By Deanna Trejo
Years of investigations by CBS2 Chicago into botched police raids, such as the ones that propelled Anjanette Young and Peter Mendez into the national spotlight and led to sweeping changes in procedures, all began with a single press release.
That release was about a settlement between the Chicago Police Department and yet another victim of a wrongful raid, which eventually laid out a pattern of abuse. CBS2’s Samah Assad, Dave Savini and Michele Youngerman on Saturday afternoon walked a FOIAFest 2021 audience through their experiences. Here are some key takeaways:
Build trust. The Mendez family initially didn’t want to talk to the media about the circumstances of a raid on their home. The CBS2 team reached out to the family’s attorney, who represented other clients with similar stories. As families came forward, being transparent and genuine with people helped them open up to Savini, Youngerman said.
They eventually told of police bursting into their home in November 2017 with weapons drawn, pointing guns at everyone, including Peter, then 9. It was the wrong home, and their story led the team to look at similar cases, culminating in the high-profile botched raid of Young’s apartment in February 2019.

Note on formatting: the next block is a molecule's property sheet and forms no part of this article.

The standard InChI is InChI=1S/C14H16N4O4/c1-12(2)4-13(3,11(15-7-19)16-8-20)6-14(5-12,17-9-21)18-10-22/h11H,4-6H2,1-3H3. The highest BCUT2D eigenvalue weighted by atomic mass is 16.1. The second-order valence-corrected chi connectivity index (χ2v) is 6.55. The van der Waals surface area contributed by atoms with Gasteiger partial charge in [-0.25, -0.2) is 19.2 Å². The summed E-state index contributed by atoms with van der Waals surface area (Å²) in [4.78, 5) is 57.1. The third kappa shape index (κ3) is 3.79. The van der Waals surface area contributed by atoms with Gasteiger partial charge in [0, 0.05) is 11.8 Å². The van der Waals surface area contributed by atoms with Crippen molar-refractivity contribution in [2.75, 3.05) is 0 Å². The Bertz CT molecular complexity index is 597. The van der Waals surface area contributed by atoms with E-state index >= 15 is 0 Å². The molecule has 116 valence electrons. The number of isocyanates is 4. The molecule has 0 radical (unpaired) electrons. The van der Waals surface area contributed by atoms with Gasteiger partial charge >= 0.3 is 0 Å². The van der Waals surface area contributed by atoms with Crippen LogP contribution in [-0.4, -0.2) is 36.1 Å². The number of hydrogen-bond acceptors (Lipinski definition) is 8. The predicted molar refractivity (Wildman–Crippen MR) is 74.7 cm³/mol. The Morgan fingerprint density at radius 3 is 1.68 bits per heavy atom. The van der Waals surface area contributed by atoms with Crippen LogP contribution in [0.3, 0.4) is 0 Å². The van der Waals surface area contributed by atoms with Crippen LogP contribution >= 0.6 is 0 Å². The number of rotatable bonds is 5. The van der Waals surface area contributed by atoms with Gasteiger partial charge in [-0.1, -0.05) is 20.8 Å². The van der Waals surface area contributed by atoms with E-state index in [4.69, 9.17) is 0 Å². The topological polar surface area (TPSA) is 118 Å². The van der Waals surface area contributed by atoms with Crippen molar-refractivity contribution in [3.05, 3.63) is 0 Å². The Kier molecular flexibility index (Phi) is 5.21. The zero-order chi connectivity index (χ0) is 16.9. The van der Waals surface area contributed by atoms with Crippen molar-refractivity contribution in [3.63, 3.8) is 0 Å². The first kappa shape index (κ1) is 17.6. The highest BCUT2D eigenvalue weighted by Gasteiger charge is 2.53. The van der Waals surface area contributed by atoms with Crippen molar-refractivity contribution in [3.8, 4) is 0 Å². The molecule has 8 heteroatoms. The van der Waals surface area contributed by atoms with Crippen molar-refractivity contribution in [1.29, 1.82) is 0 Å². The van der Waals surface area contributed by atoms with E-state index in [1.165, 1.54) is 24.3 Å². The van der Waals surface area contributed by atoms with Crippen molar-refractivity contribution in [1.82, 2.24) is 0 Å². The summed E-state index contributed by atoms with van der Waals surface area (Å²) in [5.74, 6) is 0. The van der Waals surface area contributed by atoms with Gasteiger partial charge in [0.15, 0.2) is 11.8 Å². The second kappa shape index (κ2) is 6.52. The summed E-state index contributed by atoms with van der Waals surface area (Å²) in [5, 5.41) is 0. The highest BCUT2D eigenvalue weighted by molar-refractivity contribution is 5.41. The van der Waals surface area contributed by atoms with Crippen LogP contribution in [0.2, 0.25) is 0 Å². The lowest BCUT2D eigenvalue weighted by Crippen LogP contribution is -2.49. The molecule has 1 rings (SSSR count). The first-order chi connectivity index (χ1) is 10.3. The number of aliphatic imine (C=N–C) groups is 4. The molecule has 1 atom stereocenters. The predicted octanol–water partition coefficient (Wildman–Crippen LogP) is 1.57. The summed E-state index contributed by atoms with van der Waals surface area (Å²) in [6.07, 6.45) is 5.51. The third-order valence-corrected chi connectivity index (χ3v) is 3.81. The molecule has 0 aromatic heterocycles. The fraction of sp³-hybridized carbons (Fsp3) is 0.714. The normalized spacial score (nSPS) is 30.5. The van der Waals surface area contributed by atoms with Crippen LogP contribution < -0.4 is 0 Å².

Find data. There is no manual. “We had to become experts on the paper trail,” Assad said, because CPD is not required to give any guidance. File FOIAs for everything connected to the investigation, including body camera footage, search warrants, equipment logs and complaints for search warrants. “[T]he complaint for search warrants is gold” and has much more information than the search warrant, Assad said. Keep track of all FOIAs with updates and calendar reminders, and look for other sources of information, such as state’s attorneys and neighbors who witnessed wrongful raids.
Make sense of the data. A popular refrain at FOIAFest 2021 has been that data is almost always incomplete and messy. “No FOIA is going to show directly what’s going on. You gotta build off of that,” Assad said. The CBS team built its own database to look for patterns, eventually establishing racial disparities among victims. Bulletproof the data before reporting on it. Report on denials of data requests. And report on what the data doesn’t say because that can be just as important as what the data does say.
People behind the data. Remember the most important W – the Why.
“We are talking about FOIAs, but it’s really at the bottom of it the traumas,” Savini said. “We think about the big picture and that analysis of the data. But it’s that breaking down of that door between you and the violence of the street. Do the police fix your door? No.”
Validating people’s experiences is another aspect. “When it comes to somebody raiding your home, without those body cameras, you don’t have proof of what happened to you,” Youngerman said.
Youngerman, Assad and Savini believe their reporting has made Chicago police more accountable. Reforms have followed, including a law passed in 2019 named after Peter Mendez requiring police to be trained in how to deal with children in a way that minimizes trauma.